‫مدير شركة رافعات مانيتووك في‬ ‫الشرق األوسط‬

‫والسالمة أساسا‪ .‬ونظرا لكون هذا القطاع عايل‬ ‫التنظيم‪ ،‬فهو يتطلب جهدا إضافيا بالنسبة لنا‬ ‫إلقناع املستخدمني النهائيني بأن حبالنا من النوع‬ ‫‪ K-100‬تعادل بل وحتى هي أفضل من حبل‬ ‫األسالك الفوالذية التقليدي‪ .‬وحاملا يعتمد قطاع‬ ‫صناعة النفط والغاز هذا الحبل‪ ،‬نحن واثقون من‬ ‫أن القطاعات األخرى ستحذو حذوه‪ .‬فقد استمر‬ ‫النمو يف منطقة الشرق األوسط عىل الرغم من‬ ‫االنخفاض يف الطلب عىل الرافعات يف هذا القطاع‬ ‫نتيجة لتدهور أسعار النفط‪ .‬لكن من املقرر أن يبدأ‬ ‫العمل عىل املزيد من املشاريع يف إطار التحضريات‬ ‫لكأس العالم ‪ .2022‬لذا‪ ،‬سوف تقدم شركة اتحاد‬ ‫املقاولني مناقصات لبعض من تلك العقود وقد‬ ‫تفوز بالعديد منها»‪.‬‬ ‫وكشف ريتشود أنه لم يتم ترخيص الحبل ‪K-100‬‬ ‫حتى اآلن‪ ،‬إال الستخدامه يف الرافعات التي تعمل‬ ‫يف التضاريس الوعرة‪ ،‬إال أن الحبل قد اجتاز جميع‬ ‫االختبارات الفنية لرافعات مانيتووك التي تعمل‬ ‫يف جميع التضاريس‪ ،‬مضيفا‪« :‬نظرا لكون الرافعة‬ ‫‪ GMK‬تعمل عىل الطرق فإننا نعمل حاليا عىل‬ ‫إبرام اتفاق مع سلطات الطرق والنقل ذات الصلة‬ ‫(عىل مستوى العالم) من أجل تركيب هذا النوع‬ ‫من الحبال عىل تلك الرافعات‪ .‬لكننا لم نصل بعد‬ ‫إىل املرحلة التي يمكن فيها استخدام هذا الحبل يف‬ ‫الرافعات الزاحفة أو الرافعات الربجية»‪.‬‬ ‫ويأمل ريتشود أن تلعب رافعات مانيتووك دورا‬ ‫رئيسيا يف البنية التحتية للبالد‪ .‬والخطوة التالية‬ ‫للشركة هي تطوير الحبل ‪ K-100‬من أجل بيعه‬ ‫يف قطر‪.‬‬ ‫وبالنسبة للسبب الذي جعل سامسون تقيم‬ ‫شراكة مع مانيتووك للقيام بالعمليات يف قطر‪،‬‬ ‫استشهد دينيس شريمان‪ ،‬مدير املبيعات التقنية‬ ‫لشركة سامسون يف أوروبا والشرق األوسط‬ ‫وإفريقيا‪ ،‬بالتعاون الكبري بني الشركتني عىل‬ ‫مدى سنوات طويلة قائال‪“ :‬عملت مانيتووك‬ ‫وسامسون معا منذ العام ‪ 2012‬لتطوير استخدام‬ ‫املواد الرتكيبية يف الرافعات املتنقلة يف محاولة‬ ‫لخفض الوزن‪ ،‬وزيادة السالمة‪ ،‬وتحسني األداء‪.‬‬ ‫ونعمل حاليا عىل تقييم أداء الحبل ‪ K-100‬يف‬ ‫قطر‪ ،‬وسوف نقوم بتوثيق خصائص هذا الحبل‬ ‫مثل معدل القوة املتبقية‪ ،‬ومقاومته لألشعة فوق‬ ‫البنفسجية‪ ،‬وتأثري ارتفاع الحرارة يف قطر عىل‬ ‫أدائه”‪.‬‬ ‫وأضاف شريمان أن ذلك سيتم من خالل تركيب‬ ‫اإلنشاءات اليوم‬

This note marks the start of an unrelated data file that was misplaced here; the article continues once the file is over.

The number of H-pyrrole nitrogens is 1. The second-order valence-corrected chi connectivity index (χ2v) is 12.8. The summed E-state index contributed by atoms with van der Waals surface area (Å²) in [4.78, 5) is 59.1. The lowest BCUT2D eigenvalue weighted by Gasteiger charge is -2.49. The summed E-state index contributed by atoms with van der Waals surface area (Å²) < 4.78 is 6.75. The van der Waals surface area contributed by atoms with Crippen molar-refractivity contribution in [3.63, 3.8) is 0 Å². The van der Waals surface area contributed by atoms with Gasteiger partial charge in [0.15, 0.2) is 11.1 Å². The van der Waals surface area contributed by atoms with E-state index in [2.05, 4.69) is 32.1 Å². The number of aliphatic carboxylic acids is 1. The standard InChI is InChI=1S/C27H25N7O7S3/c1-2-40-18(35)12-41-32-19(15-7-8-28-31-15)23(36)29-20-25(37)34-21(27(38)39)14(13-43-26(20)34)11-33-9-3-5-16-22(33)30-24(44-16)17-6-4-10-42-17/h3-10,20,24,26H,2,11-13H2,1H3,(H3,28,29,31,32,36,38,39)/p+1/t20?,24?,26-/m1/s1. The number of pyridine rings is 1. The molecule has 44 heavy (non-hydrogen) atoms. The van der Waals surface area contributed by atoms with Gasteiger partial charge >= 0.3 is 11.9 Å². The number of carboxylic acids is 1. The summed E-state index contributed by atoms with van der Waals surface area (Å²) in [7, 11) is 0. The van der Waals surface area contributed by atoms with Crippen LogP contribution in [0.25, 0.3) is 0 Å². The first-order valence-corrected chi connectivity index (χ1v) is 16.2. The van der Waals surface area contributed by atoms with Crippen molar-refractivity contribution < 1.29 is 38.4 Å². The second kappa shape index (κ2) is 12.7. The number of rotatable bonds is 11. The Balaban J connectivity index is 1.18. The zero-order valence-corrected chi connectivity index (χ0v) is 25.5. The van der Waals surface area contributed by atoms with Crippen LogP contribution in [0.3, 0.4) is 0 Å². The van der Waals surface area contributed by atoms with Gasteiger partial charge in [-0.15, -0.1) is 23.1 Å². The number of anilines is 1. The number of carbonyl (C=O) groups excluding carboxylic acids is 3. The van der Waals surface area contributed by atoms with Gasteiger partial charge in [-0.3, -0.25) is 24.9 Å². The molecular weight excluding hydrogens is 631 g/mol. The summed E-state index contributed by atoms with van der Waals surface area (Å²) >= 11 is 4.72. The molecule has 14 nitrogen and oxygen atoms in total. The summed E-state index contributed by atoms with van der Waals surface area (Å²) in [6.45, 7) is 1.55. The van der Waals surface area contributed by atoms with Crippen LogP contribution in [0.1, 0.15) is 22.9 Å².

‫‪56‬‬